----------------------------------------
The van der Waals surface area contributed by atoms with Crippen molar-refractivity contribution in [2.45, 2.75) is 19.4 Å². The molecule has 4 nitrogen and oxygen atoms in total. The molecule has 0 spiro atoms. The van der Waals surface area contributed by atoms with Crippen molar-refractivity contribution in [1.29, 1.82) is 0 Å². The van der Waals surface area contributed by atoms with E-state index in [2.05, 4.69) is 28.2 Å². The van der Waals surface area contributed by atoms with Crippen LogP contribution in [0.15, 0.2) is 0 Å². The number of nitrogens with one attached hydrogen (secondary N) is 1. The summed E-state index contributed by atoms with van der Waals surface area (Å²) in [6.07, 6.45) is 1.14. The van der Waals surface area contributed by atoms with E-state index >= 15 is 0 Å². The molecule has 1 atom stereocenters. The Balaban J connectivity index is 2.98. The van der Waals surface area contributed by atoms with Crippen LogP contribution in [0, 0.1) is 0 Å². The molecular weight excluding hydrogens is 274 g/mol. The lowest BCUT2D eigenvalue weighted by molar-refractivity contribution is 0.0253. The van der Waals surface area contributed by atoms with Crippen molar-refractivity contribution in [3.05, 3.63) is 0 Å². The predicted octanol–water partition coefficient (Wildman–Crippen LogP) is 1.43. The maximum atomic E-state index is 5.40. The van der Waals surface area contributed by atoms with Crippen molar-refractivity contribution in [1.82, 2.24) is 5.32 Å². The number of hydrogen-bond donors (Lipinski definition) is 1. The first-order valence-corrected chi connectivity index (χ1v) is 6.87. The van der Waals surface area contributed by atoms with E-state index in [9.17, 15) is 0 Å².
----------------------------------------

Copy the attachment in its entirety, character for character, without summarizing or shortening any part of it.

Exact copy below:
The van der Waals surface area contributed by atoms with Crippen molar-refractivity contribution in [2.45, 2.75) is 19.4 Å². The molecule has 4 nitrogen and oxygen atoms in total. The molecule has 0 spiro atoms. The van der Waals surface area contributed by atoms with Crippen molar-refractivity contribution in [1.29, 1.82) is 0 Å². The van der Waals surface area contributed by atoms with E-state index in [2.05, 4.69) is 28.2 Å². The van der Waals surface area contributed by atoms with Crippen LogP contribution in [0.15, 0.2) is 0 Å². The number of nitrogens with one attached hydrogen (secondary N) is 1. The summed E-state index contributed by atoms with van der Waals surface area (Å²) in [6.07, 6.45) is 1.14. The van der Waals surface area contributed by atoms with E-state index >= 15 is 0 Å². The molecule has 1 atom stereocenters. The Balaban J connectivity index is 2.98. The van der Waals surface area contributed by atoms with Crippen LogP contribution in [0, 0.1) is 0 Å². The molecular weight excluding hydrogens is 274 g/mol. The lowest BCUT2D eigenvalue weighted by molar-refractivity contribution is 0.0253. The van der Waals surface area contributed by atoms with Crippen molar-refractivity contribution in [3.05, 3.63) is 0 Å². The predicted octanol–water partition coefficient (Wildman–Crippen LogP) is 1.43. The maximum atomic E-state index is 5.40. The van der Waals surface area contributed by atoms with Crippen molar-refractivity contribution in [1.82, 2.24) is 5.32 Å². The number of hydrogen-bond donors (Lipinski definition) is 1. The first-order valence-corrected chi connectivity index (χ1v) is 6.87. The van der Waals surface area contributed by atoms with E-state index in [9.17, 15) is 0 Å².